Even though today there is nothing more than a bare surface to be seen, the Circus Maximus was of enormous importance for politics and the economy and was decisive for considerable changes in Roman urban development in various epochs.
The history of the Circus Maximus, the racecourse for horse-drawn carriages, began in the time before Christ. Thus, in the valley between the Aventine and Palatine hills, festivals were already celebrated in archaic times. Often also horse races.
During one of these festivities, the “Rape of the Sabine Women” had also taken place, shortly after the founding of the city of Rome. As a reminder, Rome was founded in 753 BC by Romulus (twin brother: Remus). The city had many men, but there was a lack of women. Romulus knew how to solve this problem cleverly: Women from neighbouring towns were kidnapped at a feast (painting by Nicolas Poussin: “Rape of the Sabine Women”, on display in the Louvre, Paris). The ensuing battles ended with a peace treaty forced by these women, and Rome became bigger and more powerful.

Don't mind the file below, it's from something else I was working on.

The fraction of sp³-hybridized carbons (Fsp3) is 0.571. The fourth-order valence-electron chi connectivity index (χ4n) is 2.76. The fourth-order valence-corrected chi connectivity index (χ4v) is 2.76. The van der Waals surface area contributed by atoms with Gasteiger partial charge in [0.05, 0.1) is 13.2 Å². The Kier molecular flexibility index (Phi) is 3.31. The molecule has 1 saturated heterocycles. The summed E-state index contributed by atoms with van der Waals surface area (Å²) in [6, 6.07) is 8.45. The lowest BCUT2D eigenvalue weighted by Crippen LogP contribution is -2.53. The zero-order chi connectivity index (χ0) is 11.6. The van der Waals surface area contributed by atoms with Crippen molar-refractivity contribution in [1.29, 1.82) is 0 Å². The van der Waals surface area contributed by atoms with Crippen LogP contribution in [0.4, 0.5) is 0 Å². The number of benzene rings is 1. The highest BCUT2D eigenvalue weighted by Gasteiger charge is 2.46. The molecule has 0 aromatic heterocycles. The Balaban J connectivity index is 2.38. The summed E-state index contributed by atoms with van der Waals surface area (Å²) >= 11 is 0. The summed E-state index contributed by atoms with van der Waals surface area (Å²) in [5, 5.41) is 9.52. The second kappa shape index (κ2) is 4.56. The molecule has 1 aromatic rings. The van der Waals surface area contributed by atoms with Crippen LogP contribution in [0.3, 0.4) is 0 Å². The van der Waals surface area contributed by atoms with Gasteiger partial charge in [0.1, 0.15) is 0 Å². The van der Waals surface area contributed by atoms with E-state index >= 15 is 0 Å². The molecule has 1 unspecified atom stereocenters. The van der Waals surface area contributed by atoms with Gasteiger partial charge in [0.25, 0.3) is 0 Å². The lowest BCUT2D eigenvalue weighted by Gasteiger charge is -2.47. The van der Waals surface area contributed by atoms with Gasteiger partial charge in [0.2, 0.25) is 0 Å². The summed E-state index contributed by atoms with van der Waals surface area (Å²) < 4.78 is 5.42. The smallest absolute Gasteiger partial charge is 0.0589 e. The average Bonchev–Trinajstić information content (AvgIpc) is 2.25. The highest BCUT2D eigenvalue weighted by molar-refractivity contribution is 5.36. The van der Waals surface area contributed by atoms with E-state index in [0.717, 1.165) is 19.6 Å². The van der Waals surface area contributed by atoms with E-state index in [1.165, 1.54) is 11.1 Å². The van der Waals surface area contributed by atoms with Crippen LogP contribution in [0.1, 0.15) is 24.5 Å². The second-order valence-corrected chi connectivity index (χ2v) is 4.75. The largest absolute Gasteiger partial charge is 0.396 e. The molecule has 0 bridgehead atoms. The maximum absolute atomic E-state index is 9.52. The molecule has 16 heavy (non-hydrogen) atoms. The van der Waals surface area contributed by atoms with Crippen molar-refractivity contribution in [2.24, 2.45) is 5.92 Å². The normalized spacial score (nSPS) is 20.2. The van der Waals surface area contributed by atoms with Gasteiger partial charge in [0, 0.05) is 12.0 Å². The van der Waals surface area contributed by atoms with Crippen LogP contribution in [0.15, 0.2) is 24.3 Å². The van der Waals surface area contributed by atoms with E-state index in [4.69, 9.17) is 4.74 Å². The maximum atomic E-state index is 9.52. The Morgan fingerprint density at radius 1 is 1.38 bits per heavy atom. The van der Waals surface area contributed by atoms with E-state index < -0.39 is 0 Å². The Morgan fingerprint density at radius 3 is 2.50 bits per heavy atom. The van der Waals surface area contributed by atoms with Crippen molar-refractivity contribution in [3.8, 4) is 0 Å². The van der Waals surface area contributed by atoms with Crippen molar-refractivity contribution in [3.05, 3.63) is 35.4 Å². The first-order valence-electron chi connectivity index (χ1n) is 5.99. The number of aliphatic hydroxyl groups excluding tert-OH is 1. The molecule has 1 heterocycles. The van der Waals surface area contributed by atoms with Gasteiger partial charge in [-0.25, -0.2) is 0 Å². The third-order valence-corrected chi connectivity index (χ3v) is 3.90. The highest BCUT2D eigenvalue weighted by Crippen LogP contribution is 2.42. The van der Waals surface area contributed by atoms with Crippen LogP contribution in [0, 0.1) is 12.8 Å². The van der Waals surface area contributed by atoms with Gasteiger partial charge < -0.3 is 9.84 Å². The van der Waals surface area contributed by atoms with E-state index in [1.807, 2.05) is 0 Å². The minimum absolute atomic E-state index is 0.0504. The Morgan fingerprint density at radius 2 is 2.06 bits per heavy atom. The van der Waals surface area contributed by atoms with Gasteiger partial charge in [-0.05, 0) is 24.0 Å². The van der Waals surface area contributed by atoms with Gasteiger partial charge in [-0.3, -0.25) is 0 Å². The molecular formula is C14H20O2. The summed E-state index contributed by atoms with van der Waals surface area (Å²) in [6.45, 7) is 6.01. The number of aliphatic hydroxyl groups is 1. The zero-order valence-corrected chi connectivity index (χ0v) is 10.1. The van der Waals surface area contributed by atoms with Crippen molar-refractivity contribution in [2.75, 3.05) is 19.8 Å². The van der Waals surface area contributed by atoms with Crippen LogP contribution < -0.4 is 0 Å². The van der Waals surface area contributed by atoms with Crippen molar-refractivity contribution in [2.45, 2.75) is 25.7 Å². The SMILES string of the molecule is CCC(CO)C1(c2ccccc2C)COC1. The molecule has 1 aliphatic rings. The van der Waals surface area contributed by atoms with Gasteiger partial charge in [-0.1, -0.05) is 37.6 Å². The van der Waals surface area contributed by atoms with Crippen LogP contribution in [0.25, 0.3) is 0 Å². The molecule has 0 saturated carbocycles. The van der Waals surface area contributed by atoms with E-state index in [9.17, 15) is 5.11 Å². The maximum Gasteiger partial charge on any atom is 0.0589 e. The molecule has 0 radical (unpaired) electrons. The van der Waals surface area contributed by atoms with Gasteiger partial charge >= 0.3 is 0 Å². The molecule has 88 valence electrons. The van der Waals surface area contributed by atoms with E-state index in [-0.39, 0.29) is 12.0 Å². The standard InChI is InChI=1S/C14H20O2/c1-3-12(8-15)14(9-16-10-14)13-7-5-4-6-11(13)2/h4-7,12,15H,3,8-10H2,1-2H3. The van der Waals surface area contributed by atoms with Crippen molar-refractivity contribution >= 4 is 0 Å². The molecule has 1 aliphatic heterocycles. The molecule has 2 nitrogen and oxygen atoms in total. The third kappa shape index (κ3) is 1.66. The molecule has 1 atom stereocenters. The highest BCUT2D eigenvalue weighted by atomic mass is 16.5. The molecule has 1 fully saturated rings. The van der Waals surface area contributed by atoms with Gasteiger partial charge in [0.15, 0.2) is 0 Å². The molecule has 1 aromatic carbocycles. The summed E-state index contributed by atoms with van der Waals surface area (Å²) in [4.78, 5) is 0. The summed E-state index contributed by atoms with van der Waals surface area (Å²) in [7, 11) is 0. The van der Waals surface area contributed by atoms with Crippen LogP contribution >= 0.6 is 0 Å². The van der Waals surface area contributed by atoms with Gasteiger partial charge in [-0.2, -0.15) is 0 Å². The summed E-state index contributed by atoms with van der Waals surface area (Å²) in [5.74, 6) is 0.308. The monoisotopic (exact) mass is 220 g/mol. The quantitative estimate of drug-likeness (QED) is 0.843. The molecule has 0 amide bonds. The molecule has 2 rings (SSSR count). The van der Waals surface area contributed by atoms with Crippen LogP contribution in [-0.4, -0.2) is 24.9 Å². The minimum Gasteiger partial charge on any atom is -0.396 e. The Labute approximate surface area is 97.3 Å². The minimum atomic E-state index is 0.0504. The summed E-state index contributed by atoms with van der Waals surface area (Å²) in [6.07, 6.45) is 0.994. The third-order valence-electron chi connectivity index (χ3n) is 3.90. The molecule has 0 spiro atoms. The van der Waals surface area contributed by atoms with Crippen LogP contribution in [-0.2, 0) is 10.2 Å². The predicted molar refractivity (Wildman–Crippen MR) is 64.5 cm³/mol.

The popularity of chariot races in this area increased, so a stadium made of wood was built here in the 4th century BC. Although wood had the advantage that a stadium could be built easily and cheaply, it had the major disadvantage of being easily ignited. So the stadium had burnt several times and had to be rebuilt again and again.
It was Julius Caesar who, in about 50 BC, magnificently extended the arena with marble and brick. His adopted son Octavian (also known as the first Emperor Augustus) had placed an obelisk from Egypt on the centre line of the arena—the so-called “spina”. This in turn was moved to the Piazza del Popolo by Pope Sixtus the V in 1589.
But even a building material made of stone could not withstand the great fire in 64 AD under Emperor Nero. A burning oil lamp had fallen onto the floor covered with wood and straw in one of the shops inside the Circus Maximus. The fire would have spread so quickly that the great Circus Maximus would have been completely destroyed after two hours. Consequently, all of Rome burned for seven days.